Liberal website The Huffington Post last week published an attack on an indigenous rights activist who is on hunger strike in Canada, labeling her “the hungry chief mugging for the cameras on an island in the Ottawa River.”
Writing on the Canadian edition of the site, anti-Palestinian blogger Yoni Goldstein openly attacked Theresa Spence as a “problem” responsible for indigenous people’s woes in Canada and said he had “no sympathy” for her.
Goldstein once wrote an article in right-wing Canadian paper National Post lauding the work of Alan Dershowitz, the notorious anti-Palestinian lawyer and defender of Israeli war crimes, as “valuable and significant.” He’s also written for Israeli newspapers Haaretz and The Jerusalem Post.
More recently, he claimed former US presidential candidate Mitt Romney “got the Palestinians right” in racist comments against Palestinian culture that Romney made during last year’s election campaign.
In the disgustingly racist blog post on The Huffington Post Canada last year, Goldstein wrote that even should all the problems created by Israeli occupation be removed “the Palestinians [would] still have to deal with [the problem of] their own culture, the very thing Romney was alluding to.”
In another article, he used the racist terminology of the “Palestinian demographic problem [which] poses immediate difficulties” (i.e. the specter of too many Palestinian babies being born on territory controlled by Israel).
Chief Spence and Idle No More
Chief of the Attawapiskat First Nation in northern Ontario, Theresa Spence launched a hunger strike last month in solidarity with Idle No More, an indigenous rights movement that has swept Canada since it was launched by four women in November.
The grassroots movement has been organizing teach-ins, flash mobs, demonstrations and blockades to draw attention to its demands. At the center of these is the call to revoke C-45, a new law activists say is “a legislative attack on First Nation people and the lands and waters across the country.”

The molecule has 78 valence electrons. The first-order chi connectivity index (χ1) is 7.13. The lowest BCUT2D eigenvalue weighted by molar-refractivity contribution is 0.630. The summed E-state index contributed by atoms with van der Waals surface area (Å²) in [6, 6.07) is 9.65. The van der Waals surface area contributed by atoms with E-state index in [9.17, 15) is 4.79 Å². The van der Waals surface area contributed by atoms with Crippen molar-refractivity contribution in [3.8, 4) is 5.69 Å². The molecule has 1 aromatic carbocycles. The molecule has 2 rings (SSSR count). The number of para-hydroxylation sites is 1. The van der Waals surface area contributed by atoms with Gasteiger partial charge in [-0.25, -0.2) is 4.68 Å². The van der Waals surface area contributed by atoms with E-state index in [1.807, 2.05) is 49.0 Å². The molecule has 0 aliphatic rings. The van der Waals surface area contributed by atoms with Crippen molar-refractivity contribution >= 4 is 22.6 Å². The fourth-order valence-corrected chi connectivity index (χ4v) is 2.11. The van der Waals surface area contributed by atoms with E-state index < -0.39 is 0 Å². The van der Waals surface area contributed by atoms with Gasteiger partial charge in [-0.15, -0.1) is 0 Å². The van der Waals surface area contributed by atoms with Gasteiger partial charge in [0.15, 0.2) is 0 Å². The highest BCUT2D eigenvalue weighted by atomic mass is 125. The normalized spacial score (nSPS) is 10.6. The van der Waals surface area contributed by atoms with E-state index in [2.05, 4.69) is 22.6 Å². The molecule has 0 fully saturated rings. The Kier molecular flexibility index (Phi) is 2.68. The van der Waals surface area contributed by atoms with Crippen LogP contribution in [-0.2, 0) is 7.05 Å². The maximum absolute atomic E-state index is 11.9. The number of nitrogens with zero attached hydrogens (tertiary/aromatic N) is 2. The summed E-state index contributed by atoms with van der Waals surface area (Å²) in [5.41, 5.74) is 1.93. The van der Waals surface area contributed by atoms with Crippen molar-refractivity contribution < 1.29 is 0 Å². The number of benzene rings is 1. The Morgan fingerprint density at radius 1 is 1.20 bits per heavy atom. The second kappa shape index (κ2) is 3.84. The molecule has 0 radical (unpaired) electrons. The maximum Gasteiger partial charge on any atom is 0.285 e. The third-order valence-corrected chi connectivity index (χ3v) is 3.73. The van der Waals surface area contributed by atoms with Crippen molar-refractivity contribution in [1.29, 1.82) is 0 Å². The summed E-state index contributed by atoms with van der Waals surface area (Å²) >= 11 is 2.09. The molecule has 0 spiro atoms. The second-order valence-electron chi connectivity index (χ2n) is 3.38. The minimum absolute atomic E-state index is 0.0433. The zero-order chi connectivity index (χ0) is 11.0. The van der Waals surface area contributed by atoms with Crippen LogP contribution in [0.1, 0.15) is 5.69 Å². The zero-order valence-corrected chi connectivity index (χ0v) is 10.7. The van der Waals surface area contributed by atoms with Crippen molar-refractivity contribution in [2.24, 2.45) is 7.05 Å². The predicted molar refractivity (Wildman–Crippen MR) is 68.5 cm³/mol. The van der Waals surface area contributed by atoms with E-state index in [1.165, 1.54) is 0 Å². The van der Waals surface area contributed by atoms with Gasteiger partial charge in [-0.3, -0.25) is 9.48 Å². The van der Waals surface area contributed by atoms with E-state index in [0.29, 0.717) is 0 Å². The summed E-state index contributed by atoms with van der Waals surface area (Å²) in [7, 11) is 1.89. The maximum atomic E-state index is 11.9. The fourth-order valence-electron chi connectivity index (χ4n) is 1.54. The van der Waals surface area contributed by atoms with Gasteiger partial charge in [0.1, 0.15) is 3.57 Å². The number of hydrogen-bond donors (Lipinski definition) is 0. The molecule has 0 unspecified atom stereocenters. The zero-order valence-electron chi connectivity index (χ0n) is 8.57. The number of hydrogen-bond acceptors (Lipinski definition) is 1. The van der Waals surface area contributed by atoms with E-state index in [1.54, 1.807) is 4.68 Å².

Spence is demanding a meeting with Canadian Prime Minister Stephen Harper, and has vowed to continue hunger striking to draw attention to C-45 and other items of legislation that threaten indigenous sovereignty and degrade environmental protection.
Blaming the victim
While expressing a few empty words ostensibly in favor of Idle No More, Goldstein lays blame on Spence and other First Nations Chiefs, rather than the Canadian federal government: “She and other native leaders are the biggest reason why native reserves are mostly hellholes, filled with poverty, addiction, lack of education and general misery.”
This hostile attitude puts him at odds with the Idle No More movement. While a statement on its web site calls for caution on the Canadian media’s focus on Spence, and that the leader of the movement is “the grassroots people,” it also emphasizes that activists are “very grateful for Theresa Spence’s honorable and courageous support.” Many demonstrators have have adopted Spence’s demand for a meeting with Harper as one of their own.
One of the movement’s founders warned on Tuesday that mainstream media outlets were trying to create divisions within the movement and expressed support for Spence: “We don’t have a separation between the grassroots and chiefs… I’d like to shift the conversation back to our federal government,” Sheelah McLean told a local Saskatchewan newspaper.
Goldstein’s attempt to sow divisions within the movement would seem to fall within this category.
Palestinian solidarity with Idle No MoreIn a short time, Idle No More seems to have inspired expressions of solidarity from indigenous peoples around the world – including Palestinians.
Palestinian and solidarity groups have signed a statement of solidarity. Signatories include resistance icon Leila Khalid, and Iltezam Morrar, the popular resistance leader who helped lead her village Budrus against the wall being built on its land (as documented in the film of the same name).
The statement reads:
As Palestinians, who struggle against settler colonialism, occupation and apartheid in our homeland and for the right of Palestinian refugees – the majority of our people – to return to our homeland, we stand in solidarity with the Idle No More movement of Indigenous peoples and its call for justice, dignity, decolonization and protection of the land, waters and resources.
We recognize the deep connections and similarities between the experiences of our peoples – settler colonialism, destruction and exploitation of our land and resources, denial of our identity and rights, genocide and attempted genocide
The Canadian government, reflecting its own settler colonial nature, was one of the earliest and strongest supporters of the establishment of Israel as a settler colony on Palestinian land and has since that time been a steadfast backer of Israeli wars, occupation, colonization, and oppression against our people.
The Canadian establishment’s pro-Zionist stance only seem to have increased in recent years, especially under the Conservative Harper government.
That colonial entities should express mutual support for each other will come as no surprise to indigenous peoples.